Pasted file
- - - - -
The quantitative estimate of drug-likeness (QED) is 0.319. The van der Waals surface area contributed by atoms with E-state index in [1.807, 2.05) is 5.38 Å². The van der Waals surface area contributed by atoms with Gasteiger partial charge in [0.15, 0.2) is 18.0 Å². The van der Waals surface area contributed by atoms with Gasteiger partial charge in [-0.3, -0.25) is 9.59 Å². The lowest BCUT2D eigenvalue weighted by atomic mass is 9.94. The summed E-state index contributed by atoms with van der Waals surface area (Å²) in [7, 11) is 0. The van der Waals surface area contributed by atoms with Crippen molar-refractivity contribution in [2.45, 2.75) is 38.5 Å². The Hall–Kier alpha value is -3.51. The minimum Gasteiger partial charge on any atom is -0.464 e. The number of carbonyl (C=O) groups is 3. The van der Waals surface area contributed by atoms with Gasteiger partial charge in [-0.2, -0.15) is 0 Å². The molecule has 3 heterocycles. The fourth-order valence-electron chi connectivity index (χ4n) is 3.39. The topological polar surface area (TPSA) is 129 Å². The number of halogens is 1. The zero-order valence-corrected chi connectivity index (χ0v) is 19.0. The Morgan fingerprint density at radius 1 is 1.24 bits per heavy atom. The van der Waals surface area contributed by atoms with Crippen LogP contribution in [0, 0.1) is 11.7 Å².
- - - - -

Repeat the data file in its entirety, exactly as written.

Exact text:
The quantitative estimate of drug-likeness (QED) is 0.319. The van der Waals surface area contributed by atoms with E-state index in [1.807, 2.05) is 5.38 Å². The van der Waals surface area contributed by atoms with Gasteiger partial charge in [0.15, 0.2) is 18.0 Å². The van der Waals surface area contributed by atoms with Gasteiger partial charge in [-0.3, -0.25) is 9.59 Å². The lowest BCUT2D eigenvalue weighted by atomic mass is 9.94. The summed E-state index contributed by atoms with van der Waals surface area (Å²) in [7, 11) is 0. The van der Waals surface area contributed by atoms with Crippen molar-refractivity contribution in [2.45, 2.75) is 38.5 Å². The Hall–Kier alpha value is -3.51. The minimum Gasteiger partial charge on any atom is -0.464 e. The number of carbonyl (C=O) groups is 3. The van der Waals surface area contributed by atoms with Gasteiger partial charge in [-0.2, -0.15) is 0 Å². The molecule has 3 heterocycles. The fourth-order valence-electron chi connectivity index (χ4n) is 3.39. The topological polar surface area (TPSA) is 129 Å². The number of halogens is 1. The zero-order valence-corrected chi connectivity index (χ0v) is 19.0. The Morgan fingerprint density at radius 1 is 1.24 bits per heavy atom. The van der Waals surface area contributed by atoms with Crippen LogP contribution in [0, 0.1) is 11.7 Å².